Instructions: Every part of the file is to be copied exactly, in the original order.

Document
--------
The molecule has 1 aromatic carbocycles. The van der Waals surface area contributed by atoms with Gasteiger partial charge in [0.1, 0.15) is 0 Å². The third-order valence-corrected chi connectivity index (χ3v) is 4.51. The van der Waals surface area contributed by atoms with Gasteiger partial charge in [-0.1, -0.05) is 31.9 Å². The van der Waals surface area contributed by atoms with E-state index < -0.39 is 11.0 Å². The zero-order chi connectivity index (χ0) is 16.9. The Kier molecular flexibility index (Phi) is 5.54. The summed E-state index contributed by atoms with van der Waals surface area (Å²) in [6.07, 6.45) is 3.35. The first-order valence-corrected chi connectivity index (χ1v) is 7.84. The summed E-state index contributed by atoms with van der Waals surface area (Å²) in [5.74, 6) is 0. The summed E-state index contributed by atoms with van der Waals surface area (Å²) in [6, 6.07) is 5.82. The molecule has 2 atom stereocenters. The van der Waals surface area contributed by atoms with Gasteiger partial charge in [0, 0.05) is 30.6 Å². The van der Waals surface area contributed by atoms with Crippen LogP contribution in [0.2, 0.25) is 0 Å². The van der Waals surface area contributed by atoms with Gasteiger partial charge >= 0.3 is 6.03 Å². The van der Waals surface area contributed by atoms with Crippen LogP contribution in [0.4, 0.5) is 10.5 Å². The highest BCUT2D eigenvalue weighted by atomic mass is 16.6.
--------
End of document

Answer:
The molecule has 1 aromatic carbocycles. The van der Waals surface area contributed by atoms with Gasteiger partial charge in [0.1, 0.15) is 0 Å². The third-order valence-corrected chi connectivity index (χ3v) is 4.51. The van der Waals surface area contributed by atoms with Gasteiger partial charge in [-0.1, -0.05) is 31.9 Å². The van der Waals surface area contributed by atoms with E-state index < -0.39 is 11.0 Å². The zero-order chi connectivity index (χ0) is 16.9. The Kier molecular flexibility index (Phi) is 5.54. The summed E-state index contributed by atoms with van der Waals surface area (Å²) in [6.07, 6.45) is 3.35. The first-order valence-corrected chi connectivity index (χ1v) is 7.84. The summed E-state index contributed by atoms with van der Waals surface area (Å²) in [5.74, 6) is 0. The summed E-state index contributed by atoms with van der Waals surface area (Å²) in [6, 6.07) is 5.82. The molecule has 2 atom stereocenters. The van der Waals surface area contributed by atoms with Gasteiger partial charge in [0, 0.05) is 30.6 Å². The van der Waals surface area contributed by atoms with Crippen LogP contribution in [0.2, 0.25) is 0 Å². The van der Waals surface area contributed by atoms with Gasteiger partial charge >= 0.3 is 6.03 Å². The van der Waals surface area contributed by atoms with Crippen LogP contribution in [0.4, 0.5) is 10.5 Å². The highest BCUT2D eigenvalue weighted by atomic mass is 16.6.